The new foreign trade policy, which is being prepared by the commerce ministry, will be aligned with the Goods and Services Tax (GST) only after implementation of this indirect tax mechanism.

The new policy is likely to be announced by the next government at the Centre by mid-2009, while the GST is likely to be implemented from April 1, 2010.

The current foreign trade policy of 2004-09 was unveiled by the United Progressive Alliance government on September 1, 2004 and was to expire on March 31, 2009. However, the Directorate General of Foreign Trade (DGFT) under the commerce ministry had extended its tenure till a new policy was ready.

The foreign trade policy has several export promotion measures that reimburse indirect levies charged on exports. These levies will now be subsumed under the proposed GST and will have only two slabs — one for the Centre and the other for the states. Therefore, the new export policy will have to specify how the current benefits given to exporters are matched with the proposed GST rates.

“We expect the new policy to be released by mid-2009. Till the GST mechanism is in place, provisions of the policy will not be changed. This is to ensure there is no confusion. Once GST is rolled out, the foreign trade policy will be modified to take into account the new taxation mechanism,” said a government official requesting anonymity.

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Officials are still not clear if the state-level GST levied on exporters will be reimbursed. At the moment, many state-level duties are not reimbursed to exporters.

The DGFT has already started consultations with various export-related organisations and industry lobby groups on the new Foreign Trade Policy.

Officials maintained that the new government would take a call whether the present structure of the foreign trade policy should be continued.

“The process of consultations will go on till April 20, after which the suggestions will be compiled. Thereafter inter-ministerial consultations will begin. The commerce ministry wants to be ready with the recommendations when the new government is in place,” the official added.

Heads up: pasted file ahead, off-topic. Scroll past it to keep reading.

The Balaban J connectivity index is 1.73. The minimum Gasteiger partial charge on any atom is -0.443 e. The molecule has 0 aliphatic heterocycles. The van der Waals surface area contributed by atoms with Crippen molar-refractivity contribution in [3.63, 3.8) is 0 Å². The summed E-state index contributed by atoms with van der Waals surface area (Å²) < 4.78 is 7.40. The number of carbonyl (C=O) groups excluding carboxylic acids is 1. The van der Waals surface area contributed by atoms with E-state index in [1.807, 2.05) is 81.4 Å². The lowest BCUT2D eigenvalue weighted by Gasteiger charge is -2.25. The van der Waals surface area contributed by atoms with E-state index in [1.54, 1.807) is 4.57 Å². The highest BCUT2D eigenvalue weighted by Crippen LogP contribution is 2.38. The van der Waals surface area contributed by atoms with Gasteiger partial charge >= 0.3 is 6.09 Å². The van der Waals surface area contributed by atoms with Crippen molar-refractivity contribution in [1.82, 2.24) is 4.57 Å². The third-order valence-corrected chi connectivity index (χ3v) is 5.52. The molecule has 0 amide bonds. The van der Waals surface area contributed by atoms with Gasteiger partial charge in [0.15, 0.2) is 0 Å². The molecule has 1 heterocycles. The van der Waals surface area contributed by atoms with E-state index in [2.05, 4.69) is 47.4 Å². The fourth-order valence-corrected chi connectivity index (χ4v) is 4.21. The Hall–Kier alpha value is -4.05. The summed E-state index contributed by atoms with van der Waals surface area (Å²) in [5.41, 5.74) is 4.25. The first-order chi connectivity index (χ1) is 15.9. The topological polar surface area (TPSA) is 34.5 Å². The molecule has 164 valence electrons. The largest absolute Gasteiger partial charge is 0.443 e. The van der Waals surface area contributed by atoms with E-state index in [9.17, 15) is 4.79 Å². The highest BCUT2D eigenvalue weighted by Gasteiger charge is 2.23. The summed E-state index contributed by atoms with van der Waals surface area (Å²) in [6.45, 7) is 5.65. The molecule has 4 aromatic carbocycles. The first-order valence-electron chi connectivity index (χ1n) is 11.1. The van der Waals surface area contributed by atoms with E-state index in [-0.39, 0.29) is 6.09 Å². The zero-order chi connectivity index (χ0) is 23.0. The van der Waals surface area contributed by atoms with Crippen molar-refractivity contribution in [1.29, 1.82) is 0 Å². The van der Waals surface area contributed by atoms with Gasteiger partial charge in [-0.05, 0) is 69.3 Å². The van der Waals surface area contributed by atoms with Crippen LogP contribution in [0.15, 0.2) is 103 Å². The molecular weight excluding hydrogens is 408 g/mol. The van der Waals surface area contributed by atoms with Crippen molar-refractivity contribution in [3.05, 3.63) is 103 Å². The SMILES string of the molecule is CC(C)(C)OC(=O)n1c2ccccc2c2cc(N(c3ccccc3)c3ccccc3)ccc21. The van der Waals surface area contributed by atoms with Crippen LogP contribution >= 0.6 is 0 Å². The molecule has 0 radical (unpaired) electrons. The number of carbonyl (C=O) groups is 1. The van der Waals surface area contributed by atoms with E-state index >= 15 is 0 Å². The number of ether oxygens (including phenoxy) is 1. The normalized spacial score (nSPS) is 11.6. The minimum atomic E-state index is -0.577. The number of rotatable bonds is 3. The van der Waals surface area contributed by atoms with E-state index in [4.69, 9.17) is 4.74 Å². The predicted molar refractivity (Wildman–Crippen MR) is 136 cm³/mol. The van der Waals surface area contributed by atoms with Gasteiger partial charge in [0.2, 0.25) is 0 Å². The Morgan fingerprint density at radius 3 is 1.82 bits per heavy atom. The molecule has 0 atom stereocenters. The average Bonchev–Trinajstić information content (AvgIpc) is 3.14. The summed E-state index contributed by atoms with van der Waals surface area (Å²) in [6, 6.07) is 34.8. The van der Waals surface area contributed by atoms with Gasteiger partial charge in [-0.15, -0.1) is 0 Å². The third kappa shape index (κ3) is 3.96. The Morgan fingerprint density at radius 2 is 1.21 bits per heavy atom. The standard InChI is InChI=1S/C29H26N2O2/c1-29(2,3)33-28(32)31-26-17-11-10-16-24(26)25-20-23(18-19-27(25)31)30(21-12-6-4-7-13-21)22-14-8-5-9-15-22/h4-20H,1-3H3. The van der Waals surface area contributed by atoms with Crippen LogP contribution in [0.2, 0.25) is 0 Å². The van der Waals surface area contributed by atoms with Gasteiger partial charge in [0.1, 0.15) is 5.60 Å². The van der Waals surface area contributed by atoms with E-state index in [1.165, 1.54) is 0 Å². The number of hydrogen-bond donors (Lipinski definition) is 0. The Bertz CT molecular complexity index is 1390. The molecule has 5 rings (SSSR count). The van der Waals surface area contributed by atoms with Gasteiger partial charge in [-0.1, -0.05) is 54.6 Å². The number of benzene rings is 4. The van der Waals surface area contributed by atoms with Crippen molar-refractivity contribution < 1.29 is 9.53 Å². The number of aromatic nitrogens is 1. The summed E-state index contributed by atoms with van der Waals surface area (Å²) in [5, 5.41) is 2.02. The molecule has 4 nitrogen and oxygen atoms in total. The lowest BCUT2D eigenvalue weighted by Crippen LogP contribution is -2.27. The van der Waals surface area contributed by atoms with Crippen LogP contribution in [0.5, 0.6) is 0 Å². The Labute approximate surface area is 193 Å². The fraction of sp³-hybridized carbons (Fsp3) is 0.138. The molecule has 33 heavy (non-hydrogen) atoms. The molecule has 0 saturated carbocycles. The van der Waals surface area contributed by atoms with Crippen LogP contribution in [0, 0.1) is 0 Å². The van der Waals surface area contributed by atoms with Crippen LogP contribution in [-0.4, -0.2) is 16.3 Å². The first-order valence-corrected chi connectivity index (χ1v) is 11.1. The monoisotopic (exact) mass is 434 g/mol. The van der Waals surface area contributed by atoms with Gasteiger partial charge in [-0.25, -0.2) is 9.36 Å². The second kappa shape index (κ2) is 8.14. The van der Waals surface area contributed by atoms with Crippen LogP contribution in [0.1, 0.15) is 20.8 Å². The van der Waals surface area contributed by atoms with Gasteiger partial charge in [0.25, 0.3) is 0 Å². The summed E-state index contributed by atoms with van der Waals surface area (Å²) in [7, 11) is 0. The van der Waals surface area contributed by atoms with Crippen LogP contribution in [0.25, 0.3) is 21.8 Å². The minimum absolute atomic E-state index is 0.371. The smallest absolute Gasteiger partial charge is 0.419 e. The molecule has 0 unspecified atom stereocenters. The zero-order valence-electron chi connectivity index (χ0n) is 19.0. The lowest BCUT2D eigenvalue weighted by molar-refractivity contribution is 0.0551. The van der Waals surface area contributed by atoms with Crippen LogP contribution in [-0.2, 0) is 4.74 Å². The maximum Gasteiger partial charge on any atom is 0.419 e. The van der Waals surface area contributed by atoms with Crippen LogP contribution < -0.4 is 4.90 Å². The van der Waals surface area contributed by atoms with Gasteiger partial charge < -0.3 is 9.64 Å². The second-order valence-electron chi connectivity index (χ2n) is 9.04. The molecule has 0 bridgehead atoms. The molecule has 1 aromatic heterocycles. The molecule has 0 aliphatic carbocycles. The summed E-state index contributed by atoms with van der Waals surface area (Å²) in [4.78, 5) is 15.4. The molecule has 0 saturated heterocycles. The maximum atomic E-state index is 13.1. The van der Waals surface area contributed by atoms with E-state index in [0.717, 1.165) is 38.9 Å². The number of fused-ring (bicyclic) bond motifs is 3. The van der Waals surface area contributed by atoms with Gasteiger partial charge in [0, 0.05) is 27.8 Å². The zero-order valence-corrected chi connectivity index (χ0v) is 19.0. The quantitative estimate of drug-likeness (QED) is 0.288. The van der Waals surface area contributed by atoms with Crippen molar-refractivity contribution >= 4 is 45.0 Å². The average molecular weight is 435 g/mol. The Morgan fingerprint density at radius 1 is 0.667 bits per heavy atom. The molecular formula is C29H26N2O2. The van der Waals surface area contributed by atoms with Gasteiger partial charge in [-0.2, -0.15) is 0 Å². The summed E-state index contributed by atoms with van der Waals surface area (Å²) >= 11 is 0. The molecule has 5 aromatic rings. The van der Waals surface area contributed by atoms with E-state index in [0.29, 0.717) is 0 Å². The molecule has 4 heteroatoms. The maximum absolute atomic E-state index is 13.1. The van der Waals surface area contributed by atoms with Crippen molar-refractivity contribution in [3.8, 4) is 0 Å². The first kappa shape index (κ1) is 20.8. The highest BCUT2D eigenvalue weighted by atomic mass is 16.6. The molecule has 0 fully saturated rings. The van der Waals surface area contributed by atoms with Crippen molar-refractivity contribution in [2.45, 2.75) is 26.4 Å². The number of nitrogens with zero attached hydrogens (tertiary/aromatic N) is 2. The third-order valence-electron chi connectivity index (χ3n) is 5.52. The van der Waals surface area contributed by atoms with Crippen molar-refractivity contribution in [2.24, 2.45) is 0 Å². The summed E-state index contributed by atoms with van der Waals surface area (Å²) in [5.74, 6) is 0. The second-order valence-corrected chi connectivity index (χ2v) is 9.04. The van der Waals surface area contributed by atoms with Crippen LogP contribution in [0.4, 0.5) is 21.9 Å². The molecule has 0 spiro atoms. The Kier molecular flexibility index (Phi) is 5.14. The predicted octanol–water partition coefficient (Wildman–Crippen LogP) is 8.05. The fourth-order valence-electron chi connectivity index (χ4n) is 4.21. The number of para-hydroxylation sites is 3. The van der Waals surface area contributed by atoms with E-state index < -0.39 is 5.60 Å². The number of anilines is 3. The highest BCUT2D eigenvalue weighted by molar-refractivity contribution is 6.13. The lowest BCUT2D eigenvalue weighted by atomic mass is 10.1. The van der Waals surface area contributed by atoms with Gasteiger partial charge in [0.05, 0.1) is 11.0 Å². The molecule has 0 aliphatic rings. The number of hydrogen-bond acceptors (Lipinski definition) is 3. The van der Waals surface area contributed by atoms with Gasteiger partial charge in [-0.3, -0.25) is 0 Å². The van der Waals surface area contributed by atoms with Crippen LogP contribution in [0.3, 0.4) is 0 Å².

Before the current policy was released, foreign trade procedures were spelt out through an “export-import policy”. This mechanism was prevalent from 1992 to 2004. The UPA government replaced this with the current five-year trade policy to bring stability and incorporate sector-specific export promotion measures.

Exporters have been demanding a host of benefits in the new policy, including continuation of the Duty Entitlement Passbook Scheme, which was extended till further notice by the commerce ministry. This scheme, which is not compliant with world trade rules, reimburses indirect tax levied on inputs used by exporters.

Representatives of the Federation of Indian Chambers of Commerce and Industry (Ficci), who met DGFT officials today, demanded customized schemes to help exporters tide over the liquidity crisis, reduce transaction time and other costs related to foreign trade.

Pointing out that reimbursement of Value Added Tax levied on exporters took about 12 to 15 months, Ficci demanded refund of the Fringe Benefit Tax and Service tax.

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